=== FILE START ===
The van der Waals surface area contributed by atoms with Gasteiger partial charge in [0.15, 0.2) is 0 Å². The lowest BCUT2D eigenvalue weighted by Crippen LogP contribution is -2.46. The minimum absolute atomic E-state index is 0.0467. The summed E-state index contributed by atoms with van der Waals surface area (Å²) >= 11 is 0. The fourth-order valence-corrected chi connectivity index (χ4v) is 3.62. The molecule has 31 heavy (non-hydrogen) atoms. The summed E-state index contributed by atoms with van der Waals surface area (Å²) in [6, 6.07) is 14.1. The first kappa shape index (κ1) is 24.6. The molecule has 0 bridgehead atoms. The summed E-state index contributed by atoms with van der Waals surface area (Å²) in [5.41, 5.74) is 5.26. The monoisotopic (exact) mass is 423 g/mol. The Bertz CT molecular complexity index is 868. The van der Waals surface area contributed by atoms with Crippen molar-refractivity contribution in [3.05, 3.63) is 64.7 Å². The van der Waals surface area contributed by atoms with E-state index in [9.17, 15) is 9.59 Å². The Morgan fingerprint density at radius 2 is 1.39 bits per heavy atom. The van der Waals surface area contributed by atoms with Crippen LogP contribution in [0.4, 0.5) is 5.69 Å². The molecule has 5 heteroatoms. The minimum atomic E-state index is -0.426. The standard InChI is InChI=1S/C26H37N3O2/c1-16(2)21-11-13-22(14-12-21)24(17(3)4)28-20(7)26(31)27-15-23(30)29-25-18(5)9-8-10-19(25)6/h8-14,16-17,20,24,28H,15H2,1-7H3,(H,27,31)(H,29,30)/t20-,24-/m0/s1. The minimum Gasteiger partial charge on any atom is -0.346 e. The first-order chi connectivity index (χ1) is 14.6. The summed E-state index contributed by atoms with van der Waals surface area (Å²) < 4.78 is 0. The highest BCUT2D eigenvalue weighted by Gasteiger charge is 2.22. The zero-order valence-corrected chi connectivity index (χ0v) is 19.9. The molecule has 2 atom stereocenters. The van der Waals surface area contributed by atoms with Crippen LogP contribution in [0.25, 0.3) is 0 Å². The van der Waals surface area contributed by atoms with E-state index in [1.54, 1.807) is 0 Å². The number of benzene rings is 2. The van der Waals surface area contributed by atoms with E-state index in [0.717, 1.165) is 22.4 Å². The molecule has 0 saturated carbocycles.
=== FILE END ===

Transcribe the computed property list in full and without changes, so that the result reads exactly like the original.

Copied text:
The van der Waals surface area contributed by atoms with Gasteiger partial charge in [0.15, 0.2) is 0 Å². The lowest BCUT2D eigenvalue weighted by Crippen LogP contribution is -2.46. The minimum absolute atomic E-state index is 0.0467. The summed E-state index contributed by atoms with van der Waals surface area (Å²) >= 11 is 0. The fourth-order valence-corrected chi connectivity index (χ4v) is 3.62. The molecule has 31 heavy (non-hydrogen) atoms. The summed E-state index contributed by atoms with van der Waals surface area (Å²) in [6, 6.07) is 14.1. The first kappa shape index (κ1) is 24.6. The molecule has 0 bridgehead atoms. The summed E-state index contributed by atoms with van der Waals surface area (Å²) in [5.41, 5.74) is 5.26. The monoisotopic (exact) mass is 423 g/mol. The Bertz CT molecular complexity index is 868. The van der Waals surface area contributed by atoms with Crippen molar-refractivity contribution in [3.05, 3.63) is 64.7 Å². The van der Waals surface area contributed by atoms with E-state index in [9.17, 15) is 9.59 Å². The Morgan fingerprint density at radius 2 is 1.39 bits per heavy atom. The van der Waals surface area contributed by atoms with Crippen LogP contribution in [0.4, 0.5) is 5.69 Å². The molecule has 5 heteroatoms. The minimum atomic E-state index is -0.426. The standard InChI is InChI=1S/C26H37N3O2/c1-16(2)21-11-13-22(14-12-21)24(17(3)4)28-20(7)26(31)27-15-23(30)29-25-18(5)9-8-10-19(25)6/h8-14,16-17,20,24,28H,15H2,1-7H3,(H,27,31)(H,29,30)/t20-,24-/m0/s1. The minimum Gasteiger partial charge on any atom is -0.346 e. The first-order chi connectivity index (χ1) is 14.6. The summed E-state index contributed by atoms with van der Waals surface area (Å²) < 4.78 is 0. The highest BCUT2D eigenvalue weighted by Gasteiger charge is 2.22. The zero-order valence-corrected chi connectivity index (χ0v) is 19.9. The molecule has 2 atom stereocenters. The van der Waals surface area contributed by atoms with Crippen LogP contribution in [0.25, 0.3) is 0 Å². The van der Waals surface area contributed by atoms with E-state index in [1.54, 1.807) is 0 Å². The number of benzene rings is 2. The van der Waals surface area contributed by atoms with E-state index in [0.717, 1.165) is 22.4 Å². The molecule has 0 saturated carbocycles.